But Insurance Superintendent Eric Cioppa opposed the first version of the bill, noting that Maine law already made steering illegal, little evidence of steering in the state existed — and if it did, the bill actually limited the penalties his office could take against steering carriers.
“In 2015 and 2016, in response to concerns raised by a group of body shops, the Bureau investigated the steering practices of the seven largest (by premium volume) motor vehicle insurer groups in Maine,” Cioppa wrote in submitted testimony. “In response to the Bureau’s requests, these groups submitted copies of training materials, scripts, and supporting materials concerning appraisals or repairs involving collision repairs, information about any complaints that alleged improper direction to direct repair programs, and descriptions of how their direct repair program and non-direct program payment processes differ. Our investigation did not find evidence of violations of Section 2164-C.
“… We have had few consumer complaints on this issue. Since 2008, the Bureau has received, to the best of our knowledge, only six consumer complaints related to collision repair steering, and the issue in two of them was that the insurers did not tell the complainants about their networks of repair shops.” (Emphasis Cioppa’s.)
State Farm attorney Amy Oflene was among others opposing the initial bill — noting that her carrier wouldn’t otherwise object to a shop choice protection law.
“Typically, we do not object to proposals which seek to protect consumers freedom of choice in selecting an auto repair shop or technician,” she wrote in State Farm’s prepared testimony. “At State Farm, we do not steer, meaning we do not limit the choices our insureds have in selecting an automobile repair shop. While there are select State Farm service shops, the company does not require the use of a particular shop, leaving that decision up to the policyholder.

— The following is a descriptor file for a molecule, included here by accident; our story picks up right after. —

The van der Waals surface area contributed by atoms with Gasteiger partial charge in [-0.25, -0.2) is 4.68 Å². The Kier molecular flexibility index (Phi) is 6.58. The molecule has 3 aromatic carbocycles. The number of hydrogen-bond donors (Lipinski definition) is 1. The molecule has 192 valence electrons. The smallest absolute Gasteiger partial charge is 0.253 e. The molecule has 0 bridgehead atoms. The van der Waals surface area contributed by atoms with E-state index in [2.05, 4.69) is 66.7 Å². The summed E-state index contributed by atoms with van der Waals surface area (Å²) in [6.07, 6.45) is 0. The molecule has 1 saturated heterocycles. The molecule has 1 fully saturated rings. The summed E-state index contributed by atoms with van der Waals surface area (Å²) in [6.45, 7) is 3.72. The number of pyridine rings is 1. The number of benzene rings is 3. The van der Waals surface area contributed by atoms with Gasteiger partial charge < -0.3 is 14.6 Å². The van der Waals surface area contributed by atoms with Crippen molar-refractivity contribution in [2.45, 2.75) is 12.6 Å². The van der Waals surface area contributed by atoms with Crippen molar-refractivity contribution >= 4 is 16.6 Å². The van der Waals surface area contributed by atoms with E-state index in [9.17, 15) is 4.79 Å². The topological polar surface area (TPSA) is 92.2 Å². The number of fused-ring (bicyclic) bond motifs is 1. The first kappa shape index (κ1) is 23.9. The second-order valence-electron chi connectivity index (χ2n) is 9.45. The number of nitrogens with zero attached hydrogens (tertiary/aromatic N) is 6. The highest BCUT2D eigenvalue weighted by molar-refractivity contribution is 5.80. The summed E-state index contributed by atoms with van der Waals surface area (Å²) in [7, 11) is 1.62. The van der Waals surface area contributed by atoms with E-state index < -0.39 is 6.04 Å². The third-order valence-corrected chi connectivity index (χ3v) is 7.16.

“However, this bill does more than limit an insurer s ability to steer or coerce an insured into selecting a particular shop; it requires the use of mandatory talk tracks, increased administrative burdens on both the insurer and the Bureau of Insurance, and limits companies like State Farm from advising policyholders about the benefits of working with a select service provider. We do not see these additional restrictions as beneficial to anyone -not the insurer, the insured, or the Bureau.”
The Committee on Insurance and Financial Services in May voted 7-6 that the amended bill — which retained only the couple of sentences noted above — should be passed by the entire Legislature. That recommendation received a 6-4 vote in favor among the representatives and a 1-2 vote among senators.
The full House on May 31 voted 102-35, with another 13 absent and one excused, in favor of the amended bill. No Democrats voted against the bill; Republicans were divided on the measure.
The two parties had a similar split when the Senate on June 5 rejected with a 13-19 vote (and 3 excused) an attempt by Sen. Rod Whittemore, R-Somerset, to use the minority “ought not to pass” report instead. The amended bill thus passed the Senate.
Be heard: Gov. LePage’s contact information can be found here.
Call center operators must be careful not to run afoul of state antisteering laws. (webphotographeer/iStock)
Traffic passes the Maine Legislature. (DenisTangneyJr/iStock)